If a person you know is exhibiting such behaviors, particularly aggressive ones, proceed with caution. Don’t instigate or provoke a person who appears to have lost control of their behavior. Alternatively, some people become completely lethargic when they are on drugs. When a person appears to have no energy, it is still important not to provoke them, because the other side of the extreme might come forward if the person on drugs is challenged.
Unexplained Weight Loss or Weight Gain
Those who have participated in weight management programs will share their experiences of having more energy and feeling great as a result of gaining or losing weight. Skin tends to be glowing and dewy, and their features become more filled in or defined. Those who change weight due to healthy choices often show other signs of healthy habits, such as an increase in water consumption, or talking about their exercise routines.
When weight fluctuations are due to drug use, conversely, the benefits of changes of weight are not accompanied by the benefits of increased energy and good feelings, at least not in the long run. Weight loss or gain that occurs as a result of drug use happens in abundance – those who lose weight do so to the point of visible bones, and those who gain weight do so to the point of having clammy, bloated skin, heart palpitations, and frequent sweats.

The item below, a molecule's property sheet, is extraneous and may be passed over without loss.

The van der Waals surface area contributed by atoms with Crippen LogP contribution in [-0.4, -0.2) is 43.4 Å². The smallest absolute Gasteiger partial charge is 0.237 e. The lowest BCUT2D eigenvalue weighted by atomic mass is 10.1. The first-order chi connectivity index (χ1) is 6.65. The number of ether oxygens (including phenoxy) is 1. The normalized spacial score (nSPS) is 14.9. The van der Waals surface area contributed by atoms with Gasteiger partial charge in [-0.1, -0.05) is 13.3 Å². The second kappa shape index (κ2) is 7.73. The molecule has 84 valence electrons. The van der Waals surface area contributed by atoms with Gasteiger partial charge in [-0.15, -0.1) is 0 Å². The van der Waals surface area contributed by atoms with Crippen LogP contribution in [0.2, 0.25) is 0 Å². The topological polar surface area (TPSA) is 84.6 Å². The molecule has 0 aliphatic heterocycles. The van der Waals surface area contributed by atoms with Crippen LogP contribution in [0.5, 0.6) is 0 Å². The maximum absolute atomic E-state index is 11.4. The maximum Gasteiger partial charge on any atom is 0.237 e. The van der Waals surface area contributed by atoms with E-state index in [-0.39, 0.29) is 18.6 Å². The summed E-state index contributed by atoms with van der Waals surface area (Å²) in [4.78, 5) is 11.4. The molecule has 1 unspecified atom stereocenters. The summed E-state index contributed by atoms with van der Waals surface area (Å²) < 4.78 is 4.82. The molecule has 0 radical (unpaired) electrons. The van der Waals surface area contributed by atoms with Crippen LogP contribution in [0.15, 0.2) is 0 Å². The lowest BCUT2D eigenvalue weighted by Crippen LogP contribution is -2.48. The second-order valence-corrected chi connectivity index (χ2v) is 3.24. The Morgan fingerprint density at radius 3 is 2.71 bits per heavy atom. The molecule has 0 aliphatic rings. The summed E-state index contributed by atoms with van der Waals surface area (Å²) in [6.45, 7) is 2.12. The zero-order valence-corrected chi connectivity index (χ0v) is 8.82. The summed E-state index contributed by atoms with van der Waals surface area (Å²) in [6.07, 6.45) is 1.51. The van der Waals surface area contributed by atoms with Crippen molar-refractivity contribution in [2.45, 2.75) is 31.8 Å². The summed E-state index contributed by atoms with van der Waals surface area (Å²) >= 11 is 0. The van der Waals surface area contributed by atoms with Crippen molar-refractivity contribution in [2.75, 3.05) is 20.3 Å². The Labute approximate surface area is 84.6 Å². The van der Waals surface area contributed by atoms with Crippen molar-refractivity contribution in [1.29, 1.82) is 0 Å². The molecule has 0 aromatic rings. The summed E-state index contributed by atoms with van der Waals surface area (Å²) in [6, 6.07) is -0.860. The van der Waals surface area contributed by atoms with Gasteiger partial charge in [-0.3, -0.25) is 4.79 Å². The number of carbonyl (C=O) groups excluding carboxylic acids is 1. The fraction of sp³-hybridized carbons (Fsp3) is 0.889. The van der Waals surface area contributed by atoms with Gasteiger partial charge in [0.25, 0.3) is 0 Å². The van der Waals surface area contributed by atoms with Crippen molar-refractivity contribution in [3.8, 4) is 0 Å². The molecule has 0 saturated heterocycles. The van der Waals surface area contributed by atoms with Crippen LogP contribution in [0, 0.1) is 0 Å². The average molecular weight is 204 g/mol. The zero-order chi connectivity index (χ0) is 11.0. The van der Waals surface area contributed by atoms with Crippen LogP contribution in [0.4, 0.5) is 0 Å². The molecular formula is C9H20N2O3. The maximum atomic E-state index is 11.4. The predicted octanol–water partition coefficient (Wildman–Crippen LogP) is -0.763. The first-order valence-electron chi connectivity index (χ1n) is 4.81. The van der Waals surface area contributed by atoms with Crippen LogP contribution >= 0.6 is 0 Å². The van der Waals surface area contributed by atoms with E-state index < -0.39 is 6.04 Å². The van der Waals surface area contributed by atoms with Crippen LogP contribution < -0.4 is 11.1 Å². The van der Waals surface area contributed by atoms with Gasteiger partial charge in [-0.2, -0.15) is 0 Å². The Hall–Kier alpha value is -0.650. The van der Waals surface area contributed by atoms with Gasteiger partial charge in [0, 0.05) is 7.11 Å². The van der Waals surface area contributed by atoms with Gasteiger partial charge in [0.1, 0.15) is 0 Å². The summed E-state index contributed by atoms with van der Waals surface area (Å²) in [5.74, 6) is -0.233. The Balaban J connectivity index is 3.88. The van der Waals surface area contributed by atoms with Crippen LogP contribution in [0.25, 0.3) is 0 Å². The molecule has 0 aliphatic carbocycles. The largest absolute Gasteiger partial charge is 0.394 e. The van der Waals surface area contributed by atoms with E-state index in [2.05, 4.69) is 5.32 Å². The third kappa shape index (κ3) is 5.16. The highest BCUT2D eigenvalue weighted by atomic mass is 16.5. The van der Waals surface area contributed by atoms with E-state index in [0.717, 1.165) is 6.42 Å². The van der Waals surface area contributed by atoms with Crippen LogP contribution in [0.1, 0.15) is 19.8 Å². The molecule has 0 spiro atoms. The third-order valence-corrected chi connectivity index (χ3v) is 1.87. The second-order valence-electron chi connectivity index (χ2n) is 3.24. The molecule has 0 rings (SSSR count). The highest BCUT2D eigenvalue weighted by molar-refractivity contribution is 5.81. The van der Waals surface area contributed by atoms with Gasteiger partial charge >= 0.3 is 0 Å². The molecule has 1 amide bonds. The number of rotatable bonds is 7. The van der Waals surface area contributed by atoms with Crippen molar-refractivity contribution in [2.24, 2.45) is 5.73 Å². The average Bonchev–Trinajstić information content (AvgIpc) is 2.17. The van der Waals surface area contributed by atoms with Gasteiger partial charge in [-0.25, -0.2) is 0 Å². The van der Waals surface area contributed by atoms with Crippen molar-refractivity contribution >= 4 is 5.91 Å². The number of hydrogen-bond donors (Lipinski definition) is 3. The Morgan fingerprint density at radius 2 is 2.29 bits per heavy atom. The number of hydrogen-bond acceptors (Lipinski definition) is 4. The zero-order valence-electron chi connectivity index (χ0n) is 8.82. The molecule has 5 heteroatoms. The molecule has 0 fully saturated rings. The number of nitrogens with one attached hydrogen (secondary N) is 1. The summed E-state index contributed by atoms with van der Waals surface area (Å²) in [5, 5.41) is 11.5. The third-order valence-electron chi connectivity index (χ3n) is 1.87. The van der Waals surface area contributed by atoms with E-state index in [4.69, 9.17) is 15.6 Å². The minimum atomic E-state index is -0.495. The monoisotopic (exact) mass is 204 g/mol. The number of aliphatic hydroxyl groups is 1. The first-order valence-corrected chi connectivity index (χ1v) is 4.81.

These extreme fluctuations are usually the sign of prolonged drug use of the same drug, which means that an addiction could be present. You will NOT ordinarily see a person adopting other healthy weight management habits like enjoying healthy snacks, choosing to drink water instead of sugary drinks, or attending yoga in the park if the cause for their weight changes are related to substance abuse.
A Noticeable Increase or Decrease In Appetite
Changes in appetite are uncommon in older adults, unless there is a reason for such changes. Some people naturally eat less when they are under stress, and some do the opposite by “eating their feelings”. While these changes could be totally normal among people who do not use drugs, it is still worth noting the relationship between consumption of drugs, and how drugs affect one’s appetite.
How these changes take place really depends on the type of drug being taken. Marijuana, for instance, in notorious for causing “the munchies”. Users of marijuana tend to seek out foods that satisfy an emotional appetite. On one hand, this is why medical marijuana is used by some cancer patients who have trouble getting enough to eat. But when marijuana is being abused, repeated cases of eating binges cause a decline in health and weight gain. Other physical symptoms, like a decrease in physical activity, and changes in the texture of the skin (such as a development of acne, clammy, or matte texture) give away clues that toxins are being ingested.